The outbreak was traced back to instruments used to humidify air for the infants’ CPAP machines. When one of the suspect devices was shipped to the CDC for inspection, Dr. Arduino and his colleagues discovered that Ralstonia pickettii—a water-borne organism with a penchant for nutrient-poor environments—had formed a biofilm on the inside of the device. Sure enough, cultures from the instrument matched those from the infants. But how the pathogen made its way from the device to the patients’ airway remained a mystery. “There was a membrane, and we didn’t know how [the pathogen] was crossing through to the patient. It should have been a separate circuit,” Dr. Arduino recalls. Finally, the team unearthed an important clue: “We found out that the company manufactured this device overseas, and that one of the final steps before they shipped it was rinsing it with tap water.”

From this and countless other experiences, Dr. Arduino has learned an important lesson about human nature: “You can invent a better mousetrap but people will always find a way to circumvent it,” he says. Most problems occur when workers in manufacturing and clinical settings eschew microbiologists’ appreciation for cleanliness. He has seen a number of examples over the course of his career.

On Dr. Arduino’s first day of work at the CDC, he investigated an outbreak linked to a dialysis facility in California. Multiple patients had developed systemic infections with abscesses.

“When I first began investigating dialysis outbreaks, more than half of the facilities were performing manual reuse on the artificial kidneys,” he recalls. “There was somebody in a back room, usually a low-paid technician, who was rinsing the residual blood from the dialyzer, doing a pressure test, and then filling it with germicide so that it could be used on that same person again when they came in for the next session.”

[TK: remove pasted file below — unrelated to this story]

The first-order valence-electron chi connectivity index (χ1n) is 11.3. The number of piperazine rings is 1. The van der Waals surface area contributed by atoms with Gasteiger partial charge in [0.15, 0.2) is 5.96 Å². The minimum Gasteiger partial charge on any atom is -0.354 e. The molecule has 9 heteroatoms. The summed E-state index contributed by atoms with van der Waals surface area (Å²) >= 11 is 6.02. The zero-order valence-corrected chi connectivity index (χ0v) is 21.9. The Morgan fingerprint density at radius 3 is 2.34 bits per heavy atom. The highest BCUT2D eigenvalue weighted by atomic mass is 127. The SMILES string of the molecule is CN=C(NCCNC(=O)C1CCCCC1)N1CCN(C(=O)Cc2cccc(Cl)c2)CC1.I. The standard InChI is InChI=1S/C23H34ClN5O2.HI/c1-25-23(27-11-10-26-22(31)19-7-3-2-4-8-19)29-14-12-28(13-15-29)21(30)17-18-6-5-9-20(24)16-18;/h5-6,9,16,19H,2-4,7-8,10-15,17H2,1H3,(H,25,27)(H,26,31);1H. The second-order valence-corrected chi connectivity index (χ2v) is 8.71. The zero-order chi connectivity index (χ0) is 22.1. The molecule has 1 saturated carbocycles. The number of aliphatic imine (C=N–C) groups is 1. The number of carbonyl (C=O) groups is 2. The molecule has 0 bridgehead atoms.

The investigation revealed that the dialysis water was contaminated with a mycobacterium (Mycobacterium abscessus). When the CDC team dug further, they learned that the facility had recently switched from formaldehyde as its germicide to peracetic acid—but they were only using half the required strength. “The salesperson had said, ‘You know, this stuff is really good. The label says to use this concentration, but you can use half,’” he recalls. But that wasn’t the only precipitating factor. Dr. Arduino and his colleagues observed the facility’s cleaning process and realized that the technicians were filling the dialyzers with only half the recommended amount of germicide. The residual water remaining in the dialyzer diluted the germicide further, and the water used to rinse the dialyzers and prepare the disinfectant contained mycobacteria, which were not killed by the disinfectant placed into the dialyzer. The resulting outbreak was another byproduct of misinformation and inadequate training.

Communication between all workers in the clinical environment, including janitorial staff, is crucial, he says. In another outbreak he investigated—this one unrelated to dialysis—the only common exposure was a portable x-ray machine. The CDC obtained a sponge sample from various parts of the machine and recovered Acinetobacter baumannii from the surfaces that touched the patient.

“And then, the question was asked, ‘Who cleans the machine?’ Nursing said, ‘We don’t clean. That’s housekeeping.’ Housekeeping said, ‘No, no. That’s an instrument. We don’t touch those. That’s nursing.’ So the machine was never disinfected between uses,” he says.

A career’s worth of experiences like this one have taught Dr. Arduino a few things about culturing challenging objects. Most importantly, he says, a negative result doesn’t always mean the culture is negative. It’s essential to use techniques and media appropriate to the object being cultured, and to realize when an outdated or inappropriate technique might be raising the limit of detection.

As evidence, he points to the gradual evolution of standards for testing the water used in hemodialysis. History has shown that the ability to detect contaminants depends in large part on the methods and reagents used—and on the willingness to break from tradition in favor of techniques better suited to a novel task.